Let's compare the root problem of startup that the lean startup method is trying to solve. The basic premise of the lean startup method is that too much money, time, and talent are wasted building unnecessary things that don’t actually help the company create a sustainable business. The lean startup method is a framework to identify these problems as soon as possible while there is still time and money to make the necessary changes. This is also the root problem that parents must address. How do I know if I'm doing the right thing for my children that will actually help him become a successful adult? We only have so much time, energy and money, so how do I make sure I'm scoring myself and making changes all along the way. One of my worst nightmares is to pressure a child to finish college or focus on a particular sport then realizes too late that the child hates the degree or sport, ended up burning out and turns into a beach bum.

If parenting is management, then there must a set of Objective Measurement that decides if I'm doing a good job. My quarter performance objectives would look something like this for my son.

Objective: Child can independently start and finish homework on a timely manner.
1) Spend 15 minutes on school days to review the homework and make a positive comment about his learning and encourage him to learn from his prior mistakes without negative or condescending comments.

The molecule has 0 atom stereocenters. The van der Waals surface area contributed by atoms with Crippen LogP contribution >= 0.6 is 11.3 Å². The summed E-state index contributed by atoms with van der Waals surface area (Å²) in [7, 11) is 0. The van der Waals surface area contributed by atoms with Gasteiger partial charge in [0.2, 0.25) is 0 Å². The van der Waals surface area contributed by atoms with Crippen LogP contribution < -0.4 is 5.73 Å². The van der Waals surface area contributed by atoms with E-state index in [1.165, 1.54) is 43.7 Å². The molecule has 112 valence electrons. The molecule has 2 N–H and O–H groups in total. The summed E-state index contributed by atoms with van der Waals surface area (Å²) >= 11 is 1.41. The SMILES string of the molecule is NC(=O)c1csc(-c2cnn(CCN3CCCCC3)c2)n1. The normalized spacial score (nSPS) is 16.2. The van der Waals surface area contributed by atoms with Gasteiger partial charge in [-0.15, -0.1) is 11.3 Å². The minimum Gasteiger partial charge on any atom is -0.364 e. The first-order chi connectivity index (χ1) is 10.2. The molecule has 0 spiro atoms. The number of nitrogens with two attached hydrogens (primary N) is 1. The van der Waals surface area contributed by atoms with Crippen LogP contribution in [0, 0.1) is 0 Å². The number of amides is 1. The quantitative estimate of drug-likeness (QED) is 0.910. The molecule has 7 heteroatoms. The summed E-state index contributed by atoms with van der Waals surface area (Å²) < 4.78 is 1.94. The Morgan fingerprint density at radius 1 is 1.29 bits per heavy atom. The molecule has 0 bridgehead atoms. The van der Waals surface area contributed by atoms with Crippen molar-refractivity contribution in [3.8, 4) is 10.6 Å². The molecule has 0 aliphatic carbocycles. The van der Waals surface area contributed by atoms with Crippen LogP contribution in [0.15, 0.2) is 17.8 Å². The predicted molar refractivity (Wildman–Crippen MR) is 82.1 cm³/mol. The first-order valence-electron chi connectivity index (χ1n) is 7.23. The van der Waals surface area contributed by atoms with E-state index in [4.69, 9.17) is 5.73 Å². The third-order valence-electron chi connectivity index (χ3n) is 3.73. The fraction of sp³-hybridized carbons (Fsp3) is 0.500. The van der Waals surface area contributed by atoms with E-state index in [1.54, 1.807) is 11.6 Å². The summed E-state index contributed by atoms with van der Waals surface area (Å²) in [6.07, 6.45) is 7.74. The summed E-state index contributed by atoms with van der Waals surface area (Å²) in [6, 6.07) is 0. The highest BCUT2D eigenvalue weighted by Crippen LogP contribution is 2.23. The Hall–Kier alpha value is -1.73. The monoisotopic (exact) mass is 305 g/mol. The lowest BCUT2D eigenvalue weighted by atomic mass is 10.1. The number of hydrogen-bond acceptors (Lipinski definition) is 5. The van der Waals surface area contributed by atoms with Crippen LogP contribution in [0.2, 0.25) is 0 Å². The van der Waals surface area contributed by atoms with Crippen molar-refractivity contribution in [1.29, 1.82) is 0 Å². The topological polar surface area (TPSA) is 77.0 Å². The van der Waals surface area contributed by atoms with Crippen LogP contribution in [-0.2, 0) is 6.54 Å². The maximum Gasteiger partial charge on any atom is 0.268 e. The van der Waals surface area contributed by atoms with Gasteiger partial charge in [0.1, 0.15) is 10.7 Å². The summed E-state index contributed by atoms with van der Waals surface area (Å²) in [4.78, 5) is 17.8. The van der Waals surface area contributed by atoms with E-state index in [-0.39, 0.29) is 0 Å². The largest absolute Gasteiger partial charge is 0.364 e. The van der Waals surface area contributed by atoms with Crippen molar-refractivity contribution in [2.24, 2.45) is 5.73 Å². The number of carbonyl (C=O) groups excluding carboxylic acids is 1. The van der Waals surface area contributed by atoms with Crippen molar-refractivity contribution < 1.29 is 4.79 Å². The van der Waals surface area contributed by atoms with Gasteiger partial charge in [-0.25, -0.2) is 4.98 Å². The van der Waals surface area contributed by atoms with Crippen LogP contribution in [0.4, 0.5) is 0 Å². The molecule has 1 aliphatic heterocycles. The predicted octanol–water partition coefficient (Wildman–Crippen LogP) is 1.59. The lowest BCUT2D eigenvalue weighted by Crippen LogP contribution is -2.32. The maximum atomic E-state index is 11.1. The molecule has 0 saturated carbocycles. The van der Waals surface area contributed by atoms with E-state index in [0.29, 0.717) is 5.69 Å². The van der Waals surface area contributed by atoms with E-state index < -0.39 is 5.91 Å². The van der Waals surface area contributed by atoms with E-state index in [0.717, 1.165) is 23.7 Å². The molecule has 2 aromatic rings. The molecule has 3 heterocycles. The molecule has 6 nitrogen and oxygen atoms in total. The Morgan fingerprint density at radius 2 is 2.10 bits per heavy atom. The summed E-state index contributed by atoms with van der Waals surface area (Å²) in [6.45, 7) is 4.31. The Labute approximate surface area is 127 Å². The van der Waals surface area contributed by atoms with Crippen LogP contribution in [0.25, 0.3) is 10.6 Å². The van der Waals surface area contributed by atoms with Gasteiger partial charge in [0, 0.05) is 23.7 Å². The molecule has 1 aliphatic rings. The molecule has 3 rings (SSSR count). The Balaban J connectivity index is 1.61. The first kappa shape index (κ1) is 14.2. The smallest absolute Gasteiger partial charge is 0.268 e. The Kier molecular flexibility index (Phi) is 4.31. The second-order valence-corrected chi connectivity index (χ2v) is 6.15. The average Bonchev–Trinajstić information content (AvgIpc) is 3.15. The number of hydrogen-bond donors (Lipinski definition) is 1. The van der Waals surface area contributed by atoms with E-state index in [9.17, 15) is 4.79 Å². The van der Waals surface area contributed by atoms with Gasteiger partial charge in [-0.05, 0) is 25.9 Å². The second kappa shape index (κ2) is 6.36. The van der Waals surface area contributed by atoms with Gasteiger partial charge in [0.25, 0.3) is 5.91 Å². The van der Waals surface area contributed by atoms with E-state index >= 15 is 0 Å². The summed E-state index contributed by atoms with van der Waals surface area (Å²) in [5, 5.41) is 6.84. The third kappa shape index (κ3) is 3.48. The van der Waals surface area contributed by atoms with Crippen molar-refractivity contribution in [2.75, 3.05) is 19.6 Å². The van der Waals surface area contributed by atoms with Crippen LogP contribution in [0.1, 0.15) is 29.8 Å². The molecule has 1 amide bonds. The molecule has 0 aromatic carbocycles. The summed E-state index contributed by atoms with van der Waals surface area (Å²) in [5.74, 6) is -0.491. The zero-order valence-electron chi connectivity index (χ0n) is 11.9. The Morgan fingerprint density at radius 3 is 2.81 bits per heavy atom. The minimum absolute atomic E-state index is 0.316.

2) Talk with the teachers at least once a month outside of report card review time to discuss child behavior and challenges in the classroom.

Objective: Expand child's interest in new areas and subjects.
3) Take child to try 2 new things (or places) and we'll have a meaningful and uninterrupted by email or cellphone time with child.
4) Cut back the child's use of electrical / TV time by 20% on a weekly basis and replace them with sports or reading.

I still need to think more about how to measure and learn if these objectives actually and positively contribute child's personal growth. I'm really inspired by Eric's book for startup and even more as a framework for parenting.